Around the beginning of 1968, guitarist Dave Gilmour, a friend of the band who was also from Cambridge, was brought in as a fifth member. The idea was that Gilmour would enable the Floyd to continue as a live outfit; Barrett would still be able to write and contribute to the records. That couldn't work either, and within a few months Barrett was out of the group. Pink Floyd's management, looking at the wreckage of a band that was now without its lead guitarist, lead singer, and primary songwriter, decided to abandon the group and manage Barrett as a solo act.

Such calamities would have proven insurmountable for 99 out of 100 bands in similar predicaments. Incredibly, Pink Floyd would regroup and not only maintain their popularity, but eventually become even more successful. It was early in the game yet, after all; the first album had made the British Top Ten, but the group was still virtually unknown in America, where the loss of Syd Barrett meant nothing to the media. Gilmour was an excellent guitarist, and the band proved capable of writing enough original material to generate further ambitious albums, Waters eventually emerging as the dominant composer. The 1968 follow-up to Piper at the Gates of Dawn, A Saucerful of Secrets, made the British Top Ten, using Barrett's vision as an obvious blueprint, but taking a more formal, somber, and quasi-classical tone, especially in the long instrumental parts. Barrett, for his part, would go on to make a couple of interesting solo records before his mental problems instigated a retreat into oblivion.

Over the next four years, Pink Floyd would continue to polish their brand of experimental rock, which married psychedelia with ever-grander arrangements on a Wagnerian operatic scale. Hidden underneath the pulsing, reverberant organs and guitars and insistently restated themes were subtle blues and pop influences that kept the material accessible to a wide audience. Abandoning the singles market, they concentrated on album-length works, and built a huge following in the progressive rock underground with constant touring in both Europe and North America. While LPs like Ummagumma (divided into live recordings and experimental outings by each member of the band), Atom Heart Mother (a collaboration with composer Ron Geesin), and More... (a film soundtrack) were erratic, each contained some extremely effective music.

By the early '70s, Syd Barrett was a fading or nonexistent memory for most of Pink Floyd's fans, although the group, one could argue, never did match the brilliance of that somewhat anomalous 1967 debut. Meddle (1971) sharpened the band's sprawling epics into something more accessible, and polished the science fiction ambience that the group had been exploring ever since 1968. Nothing, however, prepared Pink Floyd or their audience for the massive mainstream success of their 1973 album, Dark Side of the Moon, which made their brand of cosmic rock even more approachable with state-of-the-art production; more focused songwriting; an army of well-time stereophonic sound effects; and touches of saxophone and soulful female backup vocals.

Dark Side of the Moon finally broke Pink Floyd as superstars in the United States, where it made number one. More astonishingly, it made them one of the biggest-selling acts of all time. Dark Side of the Moon spent an incomprehensible 741 weeks on the Billboard album chart. Additionally, the primarily instrumental textures of the songs helped make Dark Side of the Moon easily translatable on an international level, and the record became (and still is) one of the most popular rock albums worldwide.

It was also an extremely hard act to follow, although the follow-up, Wish You Were Here (1975), also made number one, highlighted by a tribute of sorts to the long-departed Barrett, "Shine On You Crazy Diamond." Dark Side of the Moon had been dominated by lyrical themes of insecurity, fear, and the cold sterility of modern life; Wish You Were Here and Animals (1977) developed these morose themes even more explicitly. By this time Waters was taking a firm hand over Pink Floyd's lyrical and musical vision, which was consolidated by The Wall (1979).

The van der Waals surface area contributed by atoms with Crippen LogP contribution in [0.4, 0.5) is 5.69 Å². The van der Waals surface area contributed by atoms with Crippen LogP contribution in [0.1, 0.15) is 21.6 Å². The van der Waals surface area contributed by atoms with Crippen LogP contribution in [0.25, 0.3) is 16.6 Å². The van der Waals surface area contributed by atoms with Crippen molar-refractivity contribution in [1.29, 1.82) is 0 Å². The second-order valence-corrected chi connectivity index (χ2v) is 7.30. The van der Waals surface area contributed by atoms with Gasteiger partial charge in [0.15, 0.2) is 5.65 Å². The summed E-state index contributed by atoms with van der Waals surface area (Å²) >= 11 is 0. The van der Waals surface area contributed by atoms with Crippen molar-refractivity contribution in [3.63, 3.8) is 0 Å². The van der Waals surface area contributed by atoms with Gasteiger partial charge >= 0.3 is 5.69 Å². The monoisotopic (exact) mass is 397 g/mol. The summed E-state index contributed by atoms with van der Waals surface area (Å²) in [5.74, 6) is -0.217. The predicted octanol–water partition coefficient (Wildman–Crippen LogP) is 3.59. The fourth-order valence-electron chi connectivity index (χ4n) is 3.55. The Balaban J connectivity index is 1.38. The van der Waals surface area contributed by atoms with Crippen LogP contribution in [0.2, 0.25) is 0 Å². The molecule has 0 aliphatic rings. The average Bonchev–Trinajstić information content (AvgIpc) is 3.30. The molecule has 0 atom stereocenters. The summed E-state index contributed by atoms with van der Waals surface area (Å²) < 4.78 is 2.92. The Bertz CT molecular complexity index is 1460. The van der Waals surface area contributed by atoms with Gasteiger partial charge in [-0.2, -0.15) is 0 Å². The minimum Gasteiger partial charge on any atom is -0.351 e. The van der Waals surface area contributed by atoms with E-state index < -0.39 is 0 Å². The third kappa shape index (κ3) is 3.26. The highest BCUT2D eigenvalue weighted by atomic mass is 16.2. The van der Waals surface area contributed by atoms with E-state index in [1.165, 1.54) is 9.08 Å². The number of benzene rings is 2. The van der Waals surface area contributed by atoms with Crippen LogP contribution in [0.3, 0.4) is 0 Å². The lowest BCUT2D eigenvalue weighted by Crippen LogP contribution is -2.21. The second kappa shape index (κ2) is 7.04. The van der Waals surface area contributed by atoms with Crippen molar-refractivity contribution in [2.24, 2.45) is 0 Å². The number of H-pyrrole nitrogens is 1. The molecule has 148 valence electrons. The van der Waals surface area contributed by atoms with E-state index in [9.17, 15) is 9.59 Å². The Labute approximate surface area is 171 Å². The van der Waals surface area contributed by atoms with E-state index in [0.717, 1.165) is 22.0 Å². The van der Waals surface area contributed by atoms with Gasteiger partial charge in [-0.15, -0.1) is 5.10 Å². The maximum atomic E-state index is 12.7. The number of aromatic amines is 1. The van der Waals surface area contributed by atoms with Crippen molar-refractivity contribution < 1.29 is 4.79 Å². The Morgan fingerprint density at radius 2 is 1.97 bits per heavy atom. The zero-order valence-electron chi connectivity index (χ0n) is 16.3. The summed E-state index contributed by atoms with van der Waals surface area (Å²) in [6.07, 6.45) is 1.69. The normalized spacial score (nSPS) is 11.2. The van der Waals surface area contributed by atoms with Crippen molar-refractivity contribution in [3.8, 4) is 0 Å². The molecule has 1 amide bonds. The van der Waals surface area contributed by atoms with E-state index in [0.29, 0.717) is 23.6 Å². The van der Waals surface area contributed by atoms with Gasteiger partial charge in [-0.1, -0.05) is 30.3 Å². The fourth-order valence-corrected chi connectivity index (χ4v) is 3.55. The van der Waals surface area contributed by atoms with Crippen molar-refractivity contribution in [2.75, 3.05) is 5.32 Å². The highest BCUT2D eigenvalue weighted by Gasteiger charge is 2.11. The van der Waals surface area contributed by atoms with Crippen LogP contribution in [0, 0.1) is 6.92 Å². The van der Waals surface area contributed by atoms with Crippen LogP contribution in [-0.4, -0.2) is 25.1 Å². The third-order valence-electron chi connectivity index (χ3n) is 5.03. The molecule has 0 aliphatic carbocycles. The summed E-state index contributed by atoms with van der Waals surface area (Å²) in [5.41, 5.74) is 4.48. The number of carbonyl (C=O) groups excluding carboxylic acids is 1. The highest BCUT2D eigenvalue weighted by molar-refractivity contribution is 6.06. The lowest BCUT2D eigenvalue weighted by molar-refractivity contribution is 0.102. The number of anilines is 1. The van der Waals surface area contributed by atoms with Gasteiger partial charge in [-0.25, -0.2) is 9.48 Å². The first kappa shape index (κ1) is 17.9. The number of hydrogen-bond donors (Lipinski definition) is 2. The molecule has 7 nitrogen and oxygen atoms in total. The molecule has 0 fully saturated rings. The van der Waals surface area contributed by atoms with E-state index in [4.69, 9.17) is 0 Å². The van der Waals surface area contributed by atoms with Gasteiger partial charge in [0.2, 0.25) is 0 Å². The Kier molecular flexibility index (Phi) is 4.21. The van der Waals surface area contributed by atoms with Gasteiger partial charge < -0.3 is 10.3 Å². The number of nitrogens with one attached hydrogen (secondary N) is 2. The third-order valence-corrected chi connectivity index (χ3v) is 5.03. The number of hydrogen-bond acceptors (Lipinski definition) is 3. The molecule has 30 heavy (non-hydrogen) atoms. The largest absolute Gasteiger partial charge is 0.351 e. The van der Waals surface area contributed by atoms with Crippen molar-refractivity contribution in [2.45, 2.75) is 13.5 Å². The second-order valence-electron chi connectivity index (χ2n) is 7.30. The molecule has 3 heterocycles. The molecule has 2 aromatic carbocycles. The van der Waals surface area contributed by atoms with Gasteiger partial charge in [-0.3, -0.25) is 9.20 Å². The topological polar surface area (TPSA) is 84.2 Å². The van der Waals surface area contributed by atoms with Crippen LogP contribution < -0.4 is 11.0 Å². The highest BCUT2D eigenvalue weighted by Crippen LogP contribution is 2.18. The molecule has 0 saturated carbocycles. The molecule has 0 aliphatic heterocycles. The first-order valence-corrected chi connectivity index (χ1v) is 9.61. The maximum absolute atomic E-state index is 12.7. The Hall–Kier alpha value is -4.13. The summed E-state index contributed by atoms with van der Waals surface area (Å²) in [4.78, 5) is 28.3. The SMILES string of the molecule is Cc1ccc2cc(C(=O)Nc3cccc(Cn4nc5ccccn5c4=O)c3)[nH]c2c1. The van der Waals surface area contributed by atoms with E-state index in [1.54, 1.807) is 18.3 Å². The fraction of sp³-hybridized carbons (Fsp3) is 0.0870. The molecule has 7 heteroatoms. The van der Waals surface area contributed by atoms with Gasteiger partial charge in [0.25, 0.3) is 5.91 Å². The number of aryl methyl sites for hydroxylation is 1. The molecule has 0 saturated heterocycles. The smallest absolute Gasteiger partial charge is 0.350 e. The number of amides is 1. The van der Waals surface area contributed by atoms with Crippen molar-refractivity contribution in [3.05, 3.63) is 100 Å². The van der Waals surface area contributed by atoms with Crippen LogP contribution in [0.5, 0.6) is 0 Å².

The bleak, overambitious double concept album concerned itself with the material and emotional walls modern humans build around themselves for survival. The Wall was a huge success (even by Pink Floyd's standards), in part because the music was losing some of its heavy-duty electronic textures in favor of more approachable pop elements. Although Pink Floyd had rarely even released singles since the late '60s, one of the tracks, "Another Brick in the Wall," became a transatlantic number one. The band had been launching increasingly elaborate stage shows throughout the '70s, but the touring production of The Wall, featuring a construction of an actual wall during the band's performance, was the most excessive yet.

In the 1980s, the group began to unravel. Each of the four had done some side and solo projects in the past; more troublingly, Waters was asserting control of the band's musical and lyrical identity. That wouldn't have been such a problem had The Final Cut (1983) been such an unimpressive effort, with little of the electronic innovation so typical of their previous work. Shortly afterward, the band split up — for a while. In 1986, Waters was suing Gilmour and Mason to dissolve the group's partnership (Wright had lost full membership status entirely); Waters lost, leaving a Roger-less Pink Floyd to get a Top Five album with Momentary Lapse of Reason in 1987. In an irony that was nothing less than cosmic, about 20 years after Pink Floyd shed their original leader to resume their career with great commercial success, they would do the same again to his successor. Waters released ambitious solo albums to nothing more than moderate sales and attention, while he watched his former colleagues (with Wright back in tow) rescale the charts.

Pink Floyd still had a huge fan base, but there's little that's noteworthy about their post-Waters output. They knew their formula, could execute it on a grand scale, and could count on millions of customers — many of them unborn when Dark Side of the Moon came out, and unaware that Syd Barrett was ever a member — to buy their records and see their sporadic tours. The Division Bell, their first studio album in seven years, topped the charts in 1994 without making any impact on the current rock scene, except in a marketing sense. Ditto for the live Pulse album, recorded during a typically elaborately staged 1994 tour, which included a concert version of The Dark Side of the Moon in its entirety. Waters' solo career sputtered along, highlighted by a solo recreation of The Wall, performed at the site of the former Berlin Wall in 1990, and released as an album. Syd Barrett continued to be completely removed from the public eye except as a sort of archetype for the fallen genius.





1.Signs Of Life
2.Learning To Fly
3.The Dogs Of War
4.One Slip
5.On The Turning Away
6.Yet Another Movie
7.A New Machine - Part 1
8.Terminal Frost
9.A New Machine - Part 2